Instructional programs like Michael Angelo Batio’s Speed Kills course are an excellent resource for anyone looking to get better at electric guitar.
A quick search on youtube will result in a lot of different videos that will cover almost anything you want to learn.
You can even find books like Teach Yourself to Play Guitar that will help you to get better at electric guitar in a simple and straightforward way.
Additionally, you can get a guitar teacher.
Having a guitar teacher can help you to make fast progress since they can help you to focus on what you want to learn.
They can help you by pointing out what you’re doing wrong and exactly how to learn what you’re after.
Ultimately, you don’t absolutely need a teacher but if you want to learn to play electric guitar “properly” or you want to make faster progress, having a teacher can really help.
Practice What Needs to be Practiced
Getting better at electric guitar will be easier if you focus on practicing the things you’re having trouble with.
It can be disheartening to struggle to learn something.
Often guitarists will spend time practicing things they’re already good at.
They’d be much better off practicing the things they’re struggling with.
For instance, if you’re having trouble playing with your pinky, practicing playing with your pinky for a few minutes each day is going to help you make progress.
If playing chords is easy for you, practicing playing the same chords isn’t going to help you make much progress.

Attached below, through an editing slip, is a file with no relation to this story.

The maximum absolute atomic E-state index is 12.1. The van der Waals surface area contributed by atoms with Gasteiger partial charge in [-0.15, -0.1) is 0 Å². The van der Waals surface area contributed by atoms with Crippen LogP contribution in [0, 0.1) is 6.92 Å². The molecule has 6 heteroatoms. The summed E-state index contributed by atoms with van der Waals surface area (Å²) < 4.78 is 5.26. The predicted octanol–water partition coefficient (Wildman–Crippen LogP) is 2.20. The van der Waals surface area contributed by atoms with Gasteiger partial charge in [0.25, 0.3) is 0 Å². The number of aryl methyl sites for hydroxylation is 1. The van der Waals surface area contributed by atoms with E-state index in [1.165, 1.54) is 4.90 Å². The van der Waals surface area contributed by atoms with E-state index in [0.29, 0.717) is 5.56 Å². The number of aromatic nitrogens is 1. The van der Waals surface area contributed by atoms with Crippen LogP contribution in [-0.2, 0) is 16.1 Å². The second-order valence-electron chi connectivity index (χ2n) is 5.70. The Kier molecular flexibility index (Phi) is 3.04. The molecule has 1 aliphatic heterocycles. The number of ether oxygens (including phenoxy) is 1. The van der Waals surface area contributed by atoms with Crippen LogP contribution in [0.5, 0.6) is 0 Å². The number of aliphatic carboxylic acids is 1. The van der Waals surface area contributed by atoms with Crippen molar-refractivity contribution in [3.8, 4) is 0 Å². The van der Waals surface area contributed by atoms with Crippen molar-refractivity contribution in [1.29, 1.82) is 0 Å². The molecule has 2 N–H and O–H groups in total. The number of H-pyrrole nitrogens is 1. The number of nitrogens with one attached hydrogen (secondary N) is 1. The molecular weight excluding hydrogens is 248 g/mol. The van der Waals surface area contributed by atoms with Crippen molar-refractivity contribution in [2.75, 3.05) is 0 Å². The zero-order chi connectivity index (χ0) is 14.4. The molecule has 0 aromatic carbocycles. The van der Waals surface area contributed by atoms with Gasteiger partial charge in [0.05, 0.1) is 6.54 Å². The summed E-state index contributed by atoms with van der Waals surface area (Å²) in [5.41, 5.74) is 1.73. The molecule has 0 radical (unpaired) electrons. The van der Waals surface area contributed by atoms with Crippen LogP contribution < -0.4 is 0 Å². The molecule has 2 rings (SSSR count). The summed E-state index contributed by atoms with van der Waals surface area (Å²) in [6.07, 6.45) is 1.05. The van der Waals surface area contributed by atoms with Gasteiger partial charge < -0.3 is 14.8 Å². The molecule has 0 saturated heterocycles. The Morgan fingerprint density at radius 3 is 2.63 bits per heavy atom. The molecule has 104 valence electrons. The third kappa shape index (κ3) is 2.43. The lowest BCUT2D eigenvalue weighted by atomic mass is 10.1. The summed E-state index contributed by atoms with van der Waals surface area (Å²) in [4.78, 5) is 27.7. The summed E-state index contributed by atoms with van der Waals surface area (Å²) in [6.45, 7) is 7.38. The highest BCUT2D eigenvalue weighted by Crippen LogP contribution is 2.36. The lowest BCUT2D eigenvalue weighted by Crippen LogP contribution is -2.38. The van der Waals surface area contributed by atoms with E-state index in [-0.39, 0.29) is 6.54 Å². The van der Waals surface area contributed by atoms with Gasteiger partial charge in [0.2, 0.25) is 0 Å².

Remember, there’s no need to overwhelm yourself.
You’ll have the easiest time if you break things down into small pieces and practice each part separately until you’ve got it down.
If you’re working on increasing your picking speed, don’t try to get to 280 bpm right away.
Start with whatever speed you can pick comfortably at and shoot for improving that 5%.
Before you’ll know it, you’ll hit 280bpm.
- How can I improve my electric guitar skills?
- The first thing is to decide what skills you want to improve. Then, practice one skill for 5 minutes each day. Repeat with the next skill.
- How long does it take to get good at electric guitar?
- It depends on what you mean by “good.” If you practice for 30 minutes every day, in about 3 months you will see some major improvements. If you keep it up, by 6 months you’ll be a better player than average.
- How can I become a better guitarist fast?
- Practice every single day, and limit your practice time. If you fall into the trap of thinking that more practice time = faster progress, you could end up with hand cramps and stop playing altogether. Practice only one or two things until you master them, and then move on to the next thing. If you’re and adult, see this post.
- How do I know if I’m good at guitar?
- It’s hard to judge yourself, especially when you compare yourself to other guitarists. Think of it this way: If you can play one or two songs on the guitar, you’re better at guitar than 100% of the people who can’t play the guitar at all.
- Why am I so clumsy on the guitar?
- You’ve got to build muscle memory. Learning guitar means your brain and your body are finding new ways to communicate and it’s normal that you’d feel clumsy. If you keep practicing and give it time, you’ll eventually get to the point where you feel natural and graceful playing the guitar.
- Can you practice guitar too much?
- Yes, but only at the beginning. If you practice for too long when you’re starting, you’ll get hand cramps and pull a muscle in your hand. This means you’ll have to stop playing for a bit. Until you build up calluses on your fingers and strength in your hand, limit your practice time.
JT currently resides in Southern California and has been playing the guitar since he was 13. He enjoys baking French pastries, drinking loose-leaf tea, and running Slackware Linux.